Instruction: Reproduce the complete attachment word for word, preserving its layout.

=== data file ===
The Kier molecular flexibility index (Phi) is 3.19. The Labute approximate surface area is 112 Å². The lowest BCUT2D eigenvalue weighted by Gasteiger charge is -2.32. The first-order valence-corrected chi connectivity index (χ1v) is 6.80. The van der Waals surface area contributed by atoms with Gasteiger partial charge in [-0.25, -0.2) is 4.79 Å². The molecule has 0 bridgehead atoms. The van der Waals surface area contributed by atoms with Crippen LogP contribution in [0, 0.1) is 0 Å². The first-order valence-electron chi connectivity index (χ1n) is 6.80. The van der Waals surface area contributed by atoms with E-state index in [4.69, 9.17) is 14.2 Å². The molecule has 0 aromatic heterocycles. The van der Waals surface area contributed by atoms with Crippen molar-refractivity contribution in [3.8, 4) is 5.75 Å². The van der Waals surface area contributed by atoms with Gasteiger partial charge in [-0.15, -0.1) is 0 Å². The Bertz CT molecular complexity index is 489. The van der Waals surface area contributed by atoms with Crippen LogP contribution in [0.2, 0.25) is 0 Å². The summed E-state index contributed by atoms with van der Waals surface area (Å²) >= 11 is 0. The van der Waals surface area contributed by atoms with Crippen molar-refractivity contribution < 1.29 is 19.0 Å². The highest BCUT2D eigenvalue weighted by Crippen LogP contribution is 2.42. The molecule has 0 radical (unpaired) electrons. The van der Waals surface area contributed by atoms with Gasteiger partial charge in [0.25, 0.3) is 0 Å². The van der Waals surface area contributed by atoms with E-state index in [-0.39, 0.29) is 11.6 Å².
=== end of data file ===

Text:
The Kier molecular flexibility index (Phi) is 3.19. The Labute approximate surface area is 112 Å². The lowest BCUT2D eigenvalue weighted by Gasteiger charge is -2.32. The first-order valence-corrected chi connectivity index (χ1v) is 6.80. The van der Waals surface area contributed by atoms with Gasteiger partial charge in [-0.25, -0.2) is 4.79 Å². The molecule has 0 bridgehead atoms. The van der Waals surface area contributed by atoms with Crippen LogP contribution in [0, 0.1) is 0 Å². The first-order valence-electron chi connectivity index (χ1n) is 6.80. The van der Waals surface area contributed by atoms with E-state index in [4.69, 9.17) is 14.2 Å². The molecule has 0 aromatic heterocycles. The van der Waals surface area contributed by atoms with Crippen molar-refractivity contribution in [3.8, 4) is 5.75 Å². The van der Waals surface area contributed by atoms with Gasteiger partial charge in [-0.15, -0.1) is 0 Å². The Bertz CT molecular complexity index is 489. The van der Waals surface area contributed by atoms with Crippen LogP contribution in [0.2, 0.25) is 0 Å². The summed E-state index contributed by atoms with van der Waals surface area (Å²) >= 11 is 0. The van der Waals surface area contributed by atoms with Crippen molar-refractivity contribution < 1.29 is 19.0 Å². The highest BCUT2D eigenvalue weighted by Crippen LogP contribution is 2.42. The molecule has 0 radical (unpaired) electrons. The van der Waals surface area contributed by atoms with Gasteiger partial charge in [0.25, 0.3) is 0 Å². The van der Waals surface area contributed by atoms with E-state index in [-0.39, 0.29) is 11.6 Å².